By Christine Long
(Sydney Morning Herald)
Collaborative technologies, robots and artificial intelligence will transform the nature of work in the next decade, according to a new report. And many Australians are comfortable with that advance in technology if it means they can avoid going into the office every day.
The report, compiled by author, futurist and chief executive of Advanced Human Technologies Group Ross Dawson on behalf of Intel Security, shines a light on the way technology will shape our working lives, homes and health by 2025.
For one thing by 2025 “our work environments and interactions will be more global thanks to virtual reality,” says Dawson.
It’s a shift that will go hand-in-hand with a rapid increase in self-employment as larger organisations cut the number of permanent employees and hire expertise from anywhere in the world only when they need it.
As the Safeguarding the Future of Digital Australia in 2025 report highlights there are likely to be big winners and losers from the technological change that will redefine our working lives.
It won’t just be knowledge work that will be performed remotely, says Dawson. Everything from surgery to mining machinery operation will routinely be completed by people far away.
In the Pilbara mining machinery is already operated remotely and virtual surgery has been taking place for more than a decade in cases when a very high degree of specialisation is required.
“We’re also seeing the robotisation of surgery,” says Dawson. Robot-assisted prostate cancer surgery is now commonplace, for instance.
Automation is already affecting low-level functions such as data entry. Process-oriented roles in mining and financial services will also to continue to be among the losers from technological change. “For example, a lot of the work in financial processing – credit card processing or insurance processing – quite a lot of those jobs can either be done remotely or automated.”
Although it’s likely to take longer to have an impact, automation will affect jobs that involve driving as the technology for driverless cars is developed. Dawson says taxi-drivers are likely to be “most vulnerable” as developments such as Google’s driverless cars give people the ability to make local trips without the need for someone at the wheel. Couriers and truck drivers are likely to be affected too.
Just as ATMs replaced many bank tellers, other low-value service jobs will become obsolete. For instance, Dawson says, providing service in fast-food restaurants is likely to be automated.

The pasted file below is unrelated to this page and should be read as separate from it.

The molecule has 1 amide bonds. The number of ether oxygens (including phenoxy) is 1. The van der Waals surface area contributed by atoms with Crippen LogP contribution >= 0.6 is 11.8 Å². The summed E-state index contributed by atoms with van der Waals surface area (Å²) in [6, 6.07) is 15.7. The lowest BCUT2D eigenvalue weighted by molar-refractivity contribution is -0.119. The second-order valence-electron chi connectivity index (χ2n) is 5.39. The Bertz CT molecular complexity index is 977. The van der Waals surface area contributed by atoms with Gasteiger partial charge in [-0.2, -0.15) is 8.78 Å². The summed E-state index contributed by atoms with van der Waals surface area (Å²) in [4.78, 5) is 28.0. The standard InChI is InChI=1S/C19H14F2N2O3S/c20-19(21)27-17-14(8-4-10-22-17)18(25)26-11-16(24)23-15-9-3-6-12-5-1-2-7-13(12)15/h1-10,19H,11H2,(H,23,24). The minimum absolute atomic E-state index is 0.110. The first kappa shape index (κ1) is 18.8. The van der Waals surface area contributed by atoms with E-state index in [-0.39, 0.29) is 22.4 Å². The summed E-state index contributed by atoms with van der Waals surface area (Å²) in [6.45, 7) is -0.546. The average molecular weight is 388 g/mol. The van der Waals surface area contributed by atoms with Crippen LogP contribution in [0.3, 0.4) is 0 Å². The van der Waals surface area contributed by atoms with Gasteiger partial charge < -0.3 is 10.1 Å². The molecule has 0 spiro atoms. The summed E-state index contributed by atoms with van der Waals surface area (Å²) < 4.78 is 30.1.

“Where people are able to get things cheaper as a result of having things automated that will also be replaced,” says Dawson, adding that high-value service positions, such as those in a high-quality restaurant, are likely to survive.
The impact of technological change is likely to be slower in some fields such as plumbing and building trades. “Some of that you can’t take away,” he says, adding that even some of that work is being globalised. “One of the interesting developments that, for example, we are seeing is that we are getting prefabricated parts in China that are assembled in Australia where they are being built to specification.”
Other jobs will rapidly emerge to replace those that disappear, with an emphasis on the creativity and relationship skills that machines will still lack.
They are changes that many Australians appear happy to embrace, according to a Newspoll survey of 1230 Australians included in the report. Almost half (46 per cent) of those aged 18-64 said they would be interested in using technology such as virtual reality to avoid going into the office every day. The figure was even higher among those aged 25-34, with 62 per cent saying they would be interested in using it for work purposes.
However, a quarter of Australians aged 18-64 said they were not interested in using such technology. Dawson says the result probably reflects the fact that some people “want to be physically present where they can pat somebody on the back or have a handshake.”
He thinks that desire will lead to a change in the typical workspace. Rather than choosing between centralised offices or working from home, halfway houses such as co-working spaces will grow in popularity.
Ultimately, he believes, the shifts produced by technological change can provide opportunities for Australians to market themselves to clients around the world.
“There is an opportunity in a world of global work for Australians to be world-class at co-ordinating that. For example, to have clients in Australia, to have clients in Europe and the US, to have the project management skills and the cultural skills to work and to bring together groups of people doing jobs remotely.”